“I wish to speak a word for Nature, for absolute Freedom and Wildness, as contrasted with a Freedom and Culture merely civil – to regard man as an inhabitant, or a part and parcel of Nature, rather than a member of society.” – Henry David Thoreau, “Walking”

Each season in the Rocky Mountain West has its own magic. As Spring and Summer arrive, wildflowers take the place of snowy fields, waterfalls melt into gushing rivers, and the animals come out of hibernation. If you’re sick of just longingly staring out of your office window, if you are an experienced backpacker and looking for a challenging summer adventure that will get you far away from your desk, check out the Colorado Trail.

Almost 500 miles of high alpine terrain between Denver and Durango takes you over eight mountain ranges, along five river systems, through six national forests and six wilderness areas. The average elevation throughout the trek is over 10,000 feet, topping out at 13,271 feet just below Coney Summit. Since 1987, the Colorado Trail Foundation has maintained the 28-segment trail system for day hikers, backpackers, and mountain bikers alike.

If you’re excited by a 4-6 week thru-hike adventure, it is crucial to plan ahead. Consult the official Colorado Trail Guidebook for detailed planning and trekking information.

WHEN: Summer PROS:

- More Daylight
- Warmer Weather
- Wildflowers
- High Water Flow


- More People
- Lightning Danger
- Snow at High Altitude
- Insects
- Monsoon Season (Mis-July to Mid-August)

Fall PROS:

- Cooler Weather
- Less People
- Fall Aspen Trees
- Low Lightning Danger


- Less Daylight
- Variable Weather
- Cold Nights
- Low Water Flow

WHERE: Starting in Denver, heading southwest to Durango:Starting in Denver will ease you into the higher elevations later in the trek and more options to bail out for some rest and relaxation. Ideal for hikers from outside of Colorado.

Starting in Durango, heading northeast to Denver:You begin with the toughest terrain in the rugged San Juan Mountains and gradually ease your way down to Waterton Canyon near Denver. If you start late in the season, this route may extend your trip by 1-2 weeks, weather dependent.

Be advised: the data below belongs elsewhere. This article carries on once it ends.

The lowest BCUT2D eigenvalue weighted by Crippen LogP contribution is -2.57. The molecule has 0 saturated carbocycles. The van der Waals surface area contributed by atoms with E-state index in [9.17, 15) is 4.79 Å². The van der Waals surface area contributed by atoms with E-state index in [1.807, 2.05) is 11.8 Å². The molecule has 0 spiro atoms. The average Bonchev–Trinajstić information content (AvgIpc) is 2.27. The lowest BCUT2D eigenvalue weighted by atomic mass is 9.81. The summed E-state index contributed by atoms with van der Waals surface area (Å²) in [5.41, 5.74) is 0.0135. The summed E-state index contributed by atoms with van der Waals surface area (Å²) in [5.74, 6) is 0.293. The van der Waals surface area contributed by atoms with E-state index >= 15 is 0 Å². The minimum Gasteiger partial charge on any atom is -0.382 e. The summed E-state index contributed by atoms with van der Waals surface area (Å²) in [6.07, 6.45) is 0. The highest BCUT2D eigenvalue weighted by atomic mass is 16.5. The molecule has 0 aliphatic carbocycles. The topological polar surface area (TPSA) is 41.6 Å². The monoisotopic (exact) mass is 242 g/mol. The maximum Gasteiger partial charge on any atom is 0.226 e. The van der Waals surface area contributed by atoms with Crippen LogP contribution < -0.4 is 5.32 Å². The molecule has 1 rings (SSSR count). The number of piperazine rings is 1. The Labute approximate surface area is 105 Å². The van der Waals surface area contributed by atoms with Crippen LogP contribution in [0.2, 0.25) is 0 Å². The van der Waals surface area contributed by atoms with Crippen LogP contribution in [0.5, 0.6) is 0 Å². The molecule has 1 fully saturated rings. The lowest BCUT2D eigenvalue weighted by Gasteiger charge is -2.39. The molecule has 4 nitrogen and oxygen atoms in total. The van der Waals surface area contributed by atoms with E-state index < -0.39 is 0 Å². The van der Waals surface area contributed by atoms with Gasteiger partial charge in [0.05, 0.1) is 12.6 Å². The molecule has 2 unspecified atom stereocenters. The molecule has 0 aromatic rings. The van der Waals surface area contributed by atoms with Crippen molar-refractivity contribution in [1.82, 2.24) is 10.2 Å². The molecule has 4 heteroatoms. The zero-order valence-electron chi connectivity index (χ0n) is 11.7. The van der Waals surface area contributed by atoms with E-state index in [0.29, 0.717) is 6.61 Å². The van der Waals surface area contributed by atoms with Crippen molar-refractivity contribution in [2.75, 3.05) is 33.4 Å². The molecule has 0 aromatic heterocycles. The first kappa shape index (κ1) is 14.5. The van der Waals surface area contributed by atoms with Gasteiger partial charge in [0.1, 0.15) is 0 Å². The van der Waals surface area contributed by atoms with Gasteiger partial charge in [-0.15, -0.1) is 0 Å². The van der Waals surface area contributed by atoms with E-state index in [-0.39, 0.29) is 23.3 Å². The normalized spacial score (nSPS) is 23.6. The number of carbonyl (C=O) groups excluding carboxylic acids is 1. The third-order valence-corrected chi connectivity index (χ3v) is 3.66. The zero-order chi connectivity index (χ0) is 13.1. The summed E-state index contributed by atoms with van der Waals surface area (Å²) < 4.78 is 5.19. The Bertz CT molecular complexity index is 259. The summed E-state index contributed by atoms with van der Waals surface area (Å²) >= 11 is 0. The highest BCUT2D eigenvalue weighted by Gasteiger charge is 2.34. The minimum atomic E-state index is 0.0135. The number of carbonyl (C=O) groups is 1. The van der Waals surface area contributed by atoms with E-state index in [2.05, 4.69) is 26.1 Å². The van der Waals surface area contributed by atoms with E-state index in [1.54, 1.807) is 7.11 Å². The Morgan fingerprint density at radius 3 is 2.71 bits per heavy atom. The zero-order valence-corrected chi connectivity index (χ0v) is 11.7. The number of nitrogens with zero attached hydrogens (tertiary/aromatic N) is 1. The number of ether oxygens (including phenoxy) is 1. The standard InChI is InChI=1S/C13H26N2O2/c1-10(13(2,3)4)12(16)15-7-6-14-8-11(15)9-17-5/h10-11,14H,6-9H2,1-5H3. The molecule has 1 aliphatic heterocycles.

If you’re a less experienced backpacker and/or a 4-6 week trek sounds like too much to take on, you can always hike individual segments! Here are some favorites:

Segment #1: Waterton Canyon to South Platte River This first segment is a moderate hike with incredible scenery just outside of Denver. 16.5 miles with a 2,346-foot elevation gain. Watch out for elk, big horn sheep, and deer!

Segment #13: North Cottonwood Creek to Chalk Creek Road This segment is nestled amongst the Collegiate Peaks near Buena Vista and Salida. The route takes you just below the 14er, Mt. Yale, which you can choose to add to your hike. Relax in the nearby Cottonwood Hot Springs or Mount Princeton Hot Springs after your hike! 22.28 miles, 4,084-foot elevation gain.

Segment #25: Molas Pass to Bolam Pass Road The San Juan Mountains are the most scenic mountains in the state of Colorado. This segment begins above the town of Silverton and takes you between two mountain passes. Summer wildflowers, aspen trees, views of Engineer Mountain, and waterfalls… This one has it all! 20.91 miles, 2,889-foot elevation gain.

So shut down your computer, pack your backpack, and get outside. Spring has arrived and Summer is on its way. It’s time to indulge that Wanderlust and go explore. See you out there!

By AI Blog contributor: Sophie Goodman

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